The early modern world was characterized by the integration and fragmentation of space that arose from the increasing mobility and interaction of peoples and objects. “Global Geographies of Knowledge” focuses on the fluid processes of encountering and transmitting ideas about peoples and objects in physical and imaginary landscapes. Conversely, this Institute also analyzes how such ideas affected the human and nonhuman relations with specific sites and environments. We seek to bring together higher education faculty and advanced PhD students from around the country to deepen their knowledge and research using critical ways of thinking spatially in the humanities and social sciences and to develop innovative ways of applying them to themes in world history and cultures of knowledge in the classroom.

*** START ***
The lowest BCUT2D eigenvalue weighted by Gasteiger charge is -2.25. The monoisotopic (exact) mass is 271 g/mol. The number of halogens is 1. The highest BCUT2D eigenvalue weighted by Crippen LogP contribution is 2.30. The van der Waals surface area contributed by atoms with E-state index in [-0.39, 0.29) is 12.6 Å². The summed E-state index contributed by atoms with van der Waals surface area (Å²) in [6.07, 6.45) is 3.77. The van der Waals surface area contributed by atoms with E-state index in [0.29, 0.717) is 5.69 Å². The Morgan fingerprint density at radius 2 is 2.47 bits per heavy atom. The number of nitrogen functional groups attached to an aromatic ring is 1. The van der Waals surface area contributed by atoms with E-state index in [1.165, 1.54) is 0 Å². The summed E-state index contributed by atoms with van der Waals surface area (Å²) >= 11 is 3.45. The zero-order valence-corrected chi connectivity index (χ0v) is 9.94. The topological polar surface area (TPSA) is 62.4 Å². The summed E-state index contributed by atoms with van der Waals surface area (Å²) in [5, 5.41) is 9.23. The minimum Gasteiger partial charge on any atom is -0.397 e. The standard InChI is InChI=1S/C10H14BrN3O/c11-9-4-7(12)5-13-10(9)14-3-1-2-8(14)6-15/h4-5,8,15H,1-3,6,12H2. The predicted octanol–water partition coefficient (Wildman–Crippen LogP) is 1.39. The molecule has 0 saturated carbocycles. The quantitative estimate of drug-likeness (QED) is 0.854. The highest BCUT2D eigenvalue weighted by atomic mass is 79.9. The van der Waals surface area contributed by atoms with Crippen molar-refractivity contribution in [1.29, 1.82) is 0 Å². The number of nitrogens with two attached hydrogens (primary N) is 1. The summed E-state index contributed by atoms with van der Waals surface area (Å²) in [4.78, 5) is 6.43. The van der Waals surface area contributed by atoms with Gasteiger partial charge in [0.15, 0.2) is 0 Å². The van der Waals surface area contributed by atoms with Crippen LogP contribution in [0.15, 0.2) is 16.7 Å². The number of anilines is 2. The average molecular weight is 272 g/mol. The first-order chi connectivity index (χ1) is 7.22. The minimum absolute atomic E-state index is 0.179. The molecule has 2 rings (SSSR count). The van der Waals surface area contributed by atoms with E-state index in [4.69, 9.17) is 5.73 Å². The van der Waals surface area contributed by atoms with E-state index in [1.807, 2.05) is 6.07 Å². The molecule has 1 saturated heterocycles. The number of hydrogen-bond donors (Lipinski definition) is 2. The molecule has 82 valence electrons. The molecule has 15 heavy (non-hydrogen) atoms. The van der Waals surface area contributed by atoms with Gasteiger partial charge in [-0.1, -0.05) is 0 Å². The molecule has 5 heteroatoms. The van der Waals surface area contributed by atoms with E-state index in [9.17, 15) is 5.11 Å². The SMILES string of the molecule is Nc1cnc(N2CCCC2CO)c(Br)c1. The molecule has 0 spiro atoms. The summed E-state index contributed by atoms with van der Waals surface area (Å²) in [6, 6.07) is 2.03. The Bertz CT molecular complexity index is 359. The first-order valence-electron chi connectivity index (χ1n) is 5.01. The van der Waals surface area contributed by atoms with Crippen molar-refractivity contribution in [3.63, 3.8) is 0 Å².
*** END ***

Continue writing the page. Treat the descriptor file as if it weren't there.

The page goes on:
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Image Above: Universalis Cosmographia, 1546. Image courtesy of the University of Texas at Arlington Libraries Special Collections.